PORT-AU-PRINCE, Feb. 14 (AFP) - Rebels pushing to oust President Jean Bertrand Aristide have torched the homes of dozens of his supporters in Haiti's north and cut off a key highway, putting food deliveries in peril, authorities said.

Cap Haitien Mayor Wilmar Innocent said about 50 homes of pro-government residents were burned over the past several days in nearby Dondon, while about nine homes of opposition sympathizers also were charred in reprisal attacks. About 50 people have been killed since the troubles started last week.

Armed rebels are in control of Dondon, just south of Cap Haitien, its mayor said, adding that the insurgents were blocking a main highway.

Fast-moving former staff members of the military, disbanded by Aristide in 1995, from Haiti's east-central region were operating in the north based out of Saint-Michel de l'Atalaye, several sources indicated to AFP.

The former military members were acting in a sort of alliance with rebels in Gonaives, Haiti's fourth-largest city.

Rebels clung to control of Gonaives even as the Red Cross and the United Nations warned that chaos imperiled hospitals and cut food deliveries in the north of the poorest country in the Americas.

Rebels seeking to oust Aristide took the northern city of Gonaives on February 5 and continued on to other towns, insisting they could fight off any police attempt to retake the city.

"Any police operation will be pushed back because we have the means, the desire and the conviction to do so," Winter Etienne, a leader of the Revolutionary Artibonite Resistance Front, told AFP.

Etienne said the rebels could "free" more cities, including the country's second-largest city of Cap Haitien.

Meanwhile, a Royal Caribbean Cruise Line ship cancelled a stopover planned for Monday at the beach in Labadie, west of Cap Haitien, a source close to the company said.

In Washington on Friday, US Secretary of State Colin Powell said after meeting with his Canadian counterpart, Bill Graham, and a representative of the 15-nation Caribbean community, Caricom, that the forcible removal of Aristide was not acceptable.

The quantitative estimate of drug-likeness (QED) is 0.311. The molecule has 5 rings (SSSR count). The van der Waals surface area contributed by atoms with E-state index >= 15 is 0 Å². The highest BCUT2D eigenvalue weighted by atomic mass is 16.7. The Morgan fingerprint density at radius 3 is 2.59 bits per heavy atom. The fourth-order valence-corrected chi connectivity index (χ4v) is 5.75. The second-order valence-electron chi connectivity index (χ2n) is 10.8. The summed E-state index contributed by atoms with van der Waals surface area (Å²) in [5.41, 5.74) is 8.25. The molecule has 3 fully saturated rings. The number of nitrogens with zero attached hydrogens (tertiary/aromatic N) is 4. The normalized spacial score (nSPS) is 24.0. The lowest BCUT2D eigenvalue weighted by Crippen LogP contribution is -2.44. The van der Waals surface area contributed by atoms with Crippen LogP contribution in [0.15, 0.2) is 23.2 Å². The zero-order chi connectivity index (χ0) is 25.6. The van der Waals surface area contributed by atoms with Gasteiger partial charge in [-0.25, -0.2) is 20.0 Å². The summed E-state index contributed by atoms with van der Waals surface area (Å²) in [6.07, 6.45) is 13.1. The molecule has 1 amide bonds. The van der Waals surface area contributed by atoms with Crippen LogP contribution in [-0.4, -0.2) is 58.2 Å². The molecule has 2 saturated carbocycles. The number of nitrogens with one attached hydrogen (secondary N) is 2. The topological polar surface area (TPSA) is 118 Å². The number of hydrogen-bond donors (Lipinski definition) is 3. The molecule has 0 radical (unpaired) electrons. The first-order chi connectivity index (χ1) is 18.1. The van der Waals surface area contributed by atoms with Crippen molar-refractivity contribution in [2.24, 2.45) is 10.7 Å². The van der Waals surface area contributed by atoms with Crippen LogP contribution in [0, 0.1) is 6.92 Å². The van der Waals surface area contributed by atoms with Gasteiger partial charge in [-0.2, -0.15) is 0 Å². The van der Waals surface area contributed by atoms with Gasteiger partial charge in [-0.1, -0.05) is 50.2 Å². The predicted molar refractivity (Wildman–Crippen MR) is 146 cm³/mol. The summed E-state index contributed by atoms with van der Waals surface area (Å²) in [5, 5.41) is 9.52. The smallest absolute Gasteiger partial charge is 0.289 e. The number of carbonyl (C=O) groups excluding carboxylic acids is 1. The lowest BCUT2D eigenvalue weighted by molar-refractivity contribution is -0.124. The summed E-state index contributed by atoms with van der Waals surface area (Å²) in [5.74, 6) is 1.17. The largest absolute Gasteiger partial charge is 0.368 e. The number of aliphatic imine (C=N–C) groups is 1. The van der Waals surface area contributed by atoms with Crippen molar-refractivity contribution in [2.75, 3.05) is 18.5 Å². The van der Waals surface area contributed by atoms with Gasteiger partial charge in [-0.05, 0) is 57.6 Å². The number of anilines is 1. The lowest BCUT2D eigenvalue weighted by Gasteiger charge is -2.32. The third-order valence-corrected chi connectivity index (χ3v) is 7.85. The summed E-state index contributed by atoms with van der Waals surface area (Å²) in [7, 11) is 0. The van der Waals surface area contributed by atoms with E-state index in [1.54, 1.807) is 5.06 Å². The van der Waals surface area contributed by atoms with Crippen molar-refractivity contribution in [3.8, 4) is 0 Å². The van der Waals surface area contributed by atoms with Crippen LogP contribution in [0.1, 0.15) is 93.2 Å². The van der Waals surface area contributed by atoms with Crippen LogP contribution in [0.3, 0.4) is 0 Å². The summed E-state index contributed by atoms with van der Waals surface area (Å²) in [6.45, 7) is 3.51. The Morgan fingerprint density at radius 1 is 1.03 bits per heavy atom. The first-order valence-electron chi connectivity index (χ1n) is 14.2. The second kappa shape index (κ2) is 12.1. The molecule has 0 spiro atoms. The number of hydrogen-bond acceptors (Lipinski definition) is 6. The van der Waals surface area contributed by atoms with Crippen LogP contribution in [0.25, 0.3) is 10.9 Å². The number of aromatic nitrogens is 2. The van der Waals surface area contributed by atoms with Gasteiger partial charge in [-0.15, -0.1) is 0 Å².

"We will accept no outcome that in any way illegally removes the elected president of Haiti," Powell said, but added: "What we need from Aristide now is action, and not only words and expressions of support." Powell flatly excluded any US intention to intervene militarily in Haiti.

"There is no plan, and we (have) discussed no plan here, for military or other kinds of intervention," he said.

In 1994, president Bill Clinton sent 20,000 troops to return Aristide to power after he was ousted in a coup.

The International Committee of the Red Cross (ICRC) said medical facilities were grinding to a halt as staff feared for their safety and victims of violence were afraid to visit hospitals and seek treatment.

Copyright © 2004 Agence France Presse

Posted Friday, February 13, 2004
Food, medical crisis looms in Haiti chaos
By Ian James, Associated Press Writer

GONAIVES, Haiti, Feb. 13 - A food and medical crisis threatened this rebel-held city Friday as gunmen sped through streets in looted trucks, reinforcing barricades against a feared police offensive to halt an uprising that has killed at least 49 people in Haiti.

Roadblocks have halted most food shipments since the rebellion started last week.

"The problem is very grave," said Raoul Elysee, of the Haitian Red Cross, meeting with rebels and aid officials to discuss ways to deliver food, medicine and fuel.